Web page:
We're in America Now
About the Book
"Epic in scope, but gentle and charming in delivery, Fred Amram's We're in America Now is a quiet chronicle of a clamorous era. Politics and war compel Amram's family to leave the only home they ever knew and embark on a personal exodus, fleeing a new pharaoh, pursuing a new promised land. They arrive in America to discover that paradise is not all milk and honey, but love, loyalty, and faith conspire to hold the family together, and the story of how they rebuild the life that was robbed of them is moving, probing, and insightful." J.C. Hallman, author of B & Me: A True Story of Literary Arousal
These compelling stories form a riveting memoir that begins with the author's birth during the rise of Hitler in 1930s Germany. He and his surviving family soon escape to Holland and sail to America where they encounter many challenges as immigrants in a new world. This country truly becomes a land of opportunity where one can build a new life and become more than a "Holocaust survivor."
Fred Amram is a retired University of Minnesota professor of communication and creativity. He spent his early years in Hanover, Germany, where he experienced the Holocaust from its inception in 1933. He witnessed Kristallnacht and the Gestapo invading his home. He watched the British bombers from his balcony when Jews were banned from air raid shelters. The loss of uncles, aunts, a grandmother, and many more relatives has motivated him to share his experiences in hopes of ending genocide everywhere.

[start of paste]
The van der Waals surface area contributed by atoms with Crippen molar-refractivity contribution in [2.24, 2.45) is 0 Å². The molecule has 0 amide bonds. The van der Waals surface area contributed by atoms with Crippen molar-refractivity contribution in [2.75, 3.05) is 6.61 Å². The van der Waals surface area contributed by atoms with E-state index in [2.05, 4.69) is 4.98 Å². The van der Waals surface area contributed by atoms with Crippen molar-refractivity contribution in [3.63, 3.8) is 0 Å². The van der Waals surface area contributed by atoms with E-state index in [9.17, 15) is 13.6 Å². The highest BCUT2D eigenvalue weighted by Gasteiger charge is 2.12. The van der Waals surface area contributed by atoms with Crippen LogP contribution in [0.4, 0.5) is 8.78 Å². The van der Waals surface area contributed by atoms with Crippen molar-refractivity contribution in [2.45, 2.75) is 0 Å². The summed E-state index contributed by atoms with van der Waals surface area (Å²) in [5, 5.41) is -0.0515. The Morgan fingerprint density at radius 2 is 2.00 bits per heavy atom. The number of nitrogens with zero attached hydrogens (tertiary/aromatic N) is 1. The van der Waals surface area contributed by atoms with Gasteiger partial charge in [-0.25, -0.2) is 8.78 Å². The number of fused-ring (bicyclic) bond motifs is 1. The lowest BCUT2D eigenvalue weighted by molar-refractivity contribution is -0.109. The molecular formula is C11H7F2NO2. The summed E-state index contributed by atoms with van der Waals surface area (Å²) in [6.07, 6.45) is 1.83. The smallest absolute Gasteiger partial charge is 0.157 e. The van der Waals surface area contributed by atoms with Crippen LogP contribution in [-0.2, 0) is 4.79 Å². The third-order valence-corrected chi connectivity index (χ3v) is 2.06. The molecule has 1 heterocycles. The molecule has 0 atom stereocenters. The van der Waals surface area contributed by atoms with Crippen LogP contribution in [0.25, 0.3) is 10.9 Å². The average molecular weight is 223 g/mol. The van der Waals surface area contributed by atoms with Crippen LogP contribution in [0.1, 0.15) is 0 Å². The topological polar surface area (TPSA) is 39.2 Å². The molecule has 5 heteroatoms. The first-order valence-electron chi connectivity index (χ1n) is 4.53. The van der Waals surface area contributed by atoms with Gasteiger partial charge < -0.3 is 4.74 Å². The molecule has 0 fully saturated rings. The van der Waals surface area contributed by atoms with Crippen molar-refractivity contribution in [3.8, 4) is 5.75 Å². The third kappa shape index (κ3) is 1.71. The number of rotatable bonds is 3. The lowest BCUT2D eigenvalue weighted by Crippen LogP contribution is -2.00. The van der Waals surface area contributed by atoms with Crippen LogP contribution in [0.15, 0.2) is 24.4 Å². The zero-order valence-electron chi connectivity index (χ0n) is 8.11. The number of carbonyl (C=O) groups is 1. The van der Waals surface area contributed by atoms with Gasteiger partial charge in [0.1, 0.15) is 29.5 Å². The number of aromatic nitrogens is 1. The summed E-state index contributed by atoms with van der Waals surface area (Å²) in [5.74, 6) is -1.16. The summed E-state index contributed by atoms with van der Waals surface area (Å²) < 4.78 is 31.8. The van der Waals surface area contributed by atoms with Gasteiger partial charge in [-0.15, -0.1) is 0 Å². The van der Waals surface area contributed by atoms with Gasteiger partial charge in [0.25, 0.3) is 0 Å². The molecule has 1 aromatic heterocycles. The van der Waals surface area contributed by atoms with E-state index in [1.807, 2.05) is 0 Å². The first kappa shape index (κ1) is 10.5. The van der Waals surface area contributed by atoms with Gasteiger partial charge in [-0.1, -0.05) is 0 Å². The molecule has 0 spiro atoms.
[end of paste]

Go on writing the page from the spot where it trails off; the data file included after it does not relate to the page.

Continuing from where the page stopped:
About the Book
Although the transition to a new language and culture was difficult, the alternatives were worse. Consequently, this new continent truly became a land of opportunity where one could build a new life and become more than a Holocaust survivor.” Amram is the author of several books and many book chapters, articles, and stories.
He has spoken about the Holocaust and other genocides at Clark University, Carlton College, William Mitchell College of Law, and many other educational institutions, churches and synagogues. He frequently leads workshops for government agencies, including the U.S. Army and Air Force. He has testified about his Holocaust experiences at the Minnesota legislature in support of legislation designating April as Genocide Awareness and Prevention Month.